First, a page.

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03/27/96 MARGARET MANOR v. JOHN R. LUMPKIN

APPELLATE COURT OF ILLINOIS, FIRST DISTRICT, THIRD DIVISION


March 27, 1996

MARGARET MANOR, INC., PLAINTIFF-APPELLEE,
v.
JOHN R. LUMPKIN, DIRECTOR, ILLINOIS DEPARTMENT OF PUBLIC HEALTH, AND THE STATE OF ILLINOIS, DEPARTMENT OF PUBLIC HEALTH, DEFENDANTS-APPELLANTS.

Appeal from the Circuit Court of Cook County. Honorable Aaron Jaffe, Judge Presiding.

The Honorable Justice Tully delivered the opinion of the court: Rizzi, P.j., and Greiman, J., concur.

The opinion of the court was delivered by: Tully

JUSTICE TULLY delivered the opinion of the court:

Defendants, John R. Lumpkin, Director, Illinois Department of Public Health (the Department), and the State of Illinois, Department of Public Health, appeal from an order of the circuit court of Cook County reversing and setting aside the administrative findings of the Department that plaintiff, Margaret Manor, Inc., violated various provisions of the Skilled Nursing and Intermediate Care Facilities Code Rules and Regulations (77 Ill. Adm. Code § 300 (1990)). Jurisdiction is vested in this court pursuant to section 6 of article VI of the Illinois Constitution (Ill. Const. 1970, art. VI, § 6) and Supreme Court Rule 301 (134 Ill. 2d R. 301).

For the reasons which follow, we vacate the order of the circuit court.

FACTUAL BACKGROUND

The genesis of this case is an investigation into the care and treatment rendered to Stacy Talbert, a resident of plaintiff's nursing home, by plaintiff. After completing its investigation, the Department issued a notice of violations of various provisions of the Skilled Nursing and Intermediate Care Facilities Code Rules and Regulations (77 Ill. Adm. Code § 300 (1990)). An administrative hearing was held on April 23 and 24, 1992, on the matter. On July 30, 1992, a hearing officer issued a report and recommendation finding that the Department proved that plaintiff committed "Type B" violations of four provisions of various provisions of the Skilled Nursing and Intermediate Care Facilities Code Rules and Regulations.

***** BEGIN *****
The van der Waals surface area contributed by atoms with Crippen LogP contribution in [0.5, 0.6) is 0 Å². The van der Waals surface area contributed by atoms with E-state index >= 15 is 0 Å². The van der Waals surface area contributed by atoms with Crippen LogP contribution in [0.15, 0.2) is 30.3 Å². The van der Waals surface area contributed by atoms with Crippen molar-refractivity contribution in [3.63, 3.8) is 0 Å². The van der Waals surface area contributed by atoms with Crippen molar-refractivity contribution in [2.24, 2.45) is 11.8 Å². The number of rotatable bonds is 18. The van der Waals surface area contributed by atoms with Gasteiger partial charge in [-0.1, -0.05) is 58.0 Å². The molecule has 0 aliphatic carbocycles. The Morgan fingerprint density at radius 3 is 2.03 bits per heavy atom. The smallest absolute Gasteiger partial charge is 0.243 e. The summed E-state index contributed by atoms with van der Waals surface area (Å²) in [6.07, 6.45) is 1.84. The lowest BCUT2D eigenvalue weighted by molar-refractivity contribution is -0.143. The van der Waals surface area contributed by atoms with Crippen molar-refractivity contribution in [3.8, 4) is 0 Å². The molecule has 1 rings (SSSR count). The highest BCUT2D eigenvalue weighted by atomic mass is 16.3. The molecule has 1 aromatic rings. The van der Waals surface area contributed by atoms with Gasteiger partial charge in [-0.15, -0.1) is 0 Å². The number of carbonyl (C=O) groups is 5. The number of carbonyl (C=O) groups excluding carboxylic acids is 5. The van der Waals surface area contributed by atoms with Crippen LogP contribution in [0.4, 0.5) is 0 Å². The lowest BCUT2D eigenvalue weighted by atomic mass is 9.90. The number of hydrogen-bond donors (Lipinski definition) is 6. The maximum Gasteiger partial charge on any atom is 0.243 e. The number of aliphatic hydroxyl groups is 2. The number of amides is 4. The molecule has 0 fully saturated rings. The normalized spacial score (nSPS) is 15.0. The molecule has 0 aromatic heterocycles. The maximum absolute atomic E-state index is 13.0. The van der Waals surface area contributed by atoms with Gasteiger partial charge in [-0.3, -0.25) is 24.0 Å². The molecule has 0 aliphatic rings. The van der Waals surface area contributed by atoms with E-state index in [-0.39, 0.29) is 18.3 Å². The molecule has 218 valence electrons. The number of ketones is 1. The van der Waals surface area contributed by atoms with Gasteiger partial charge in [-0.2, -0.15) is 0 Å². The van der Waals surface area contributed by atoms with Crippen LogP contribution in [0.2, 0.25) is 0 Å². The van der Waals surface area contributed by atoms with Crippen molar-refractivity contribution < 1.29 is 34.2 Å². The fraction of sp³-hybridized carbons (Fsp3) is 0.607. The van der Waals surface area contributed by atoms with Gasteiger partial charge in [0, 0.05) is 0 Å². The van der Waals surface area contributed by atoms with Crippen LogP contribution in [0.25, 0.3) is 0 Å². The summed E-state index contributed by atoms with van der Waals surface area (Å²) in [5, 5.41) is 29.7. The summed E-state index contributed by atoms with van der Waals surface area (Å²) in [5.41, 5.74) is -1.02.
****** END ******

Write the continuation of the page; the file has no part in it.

On September 10, 1992, Lumpkin, as director of the Department, issued a "Proposed Final Decision and Order" adopting the hearing officer's findings of fact and rejecting the hearing officer's conclusions of law. Lumpkin found that the Department proved that plaintiff violated five provisions of the Skilled Nursing and Intermediate Care Facilities Code Rules and Regulations and that such violations constituted a single "Type A" violation. The "NOTICE OF PROPOSAL FOR DECISION" which accompanied the "Proposed Final Decision and Order", was dated September 11, 1992, and informed plaintiff that it could file exceptions to the "Proposed Final Decision and Order" within 21 days. No exceptions were filed. On October 1, 1992, prior to the issuance of Lumpkin's "Final Decision and Order", plaintiff filed with the circuit court a complaint for administrative review pursuant to section 3-713 of the Nursing Home Care Reform Act of 1979 (Ill. Rev. Stat. 1991, ch. 111 1/2, par. 4153-713) and section 3-104 of the Code of Civil Procedure (Ill. Rev. Stat. 1991, ch. 110, par. 3-104).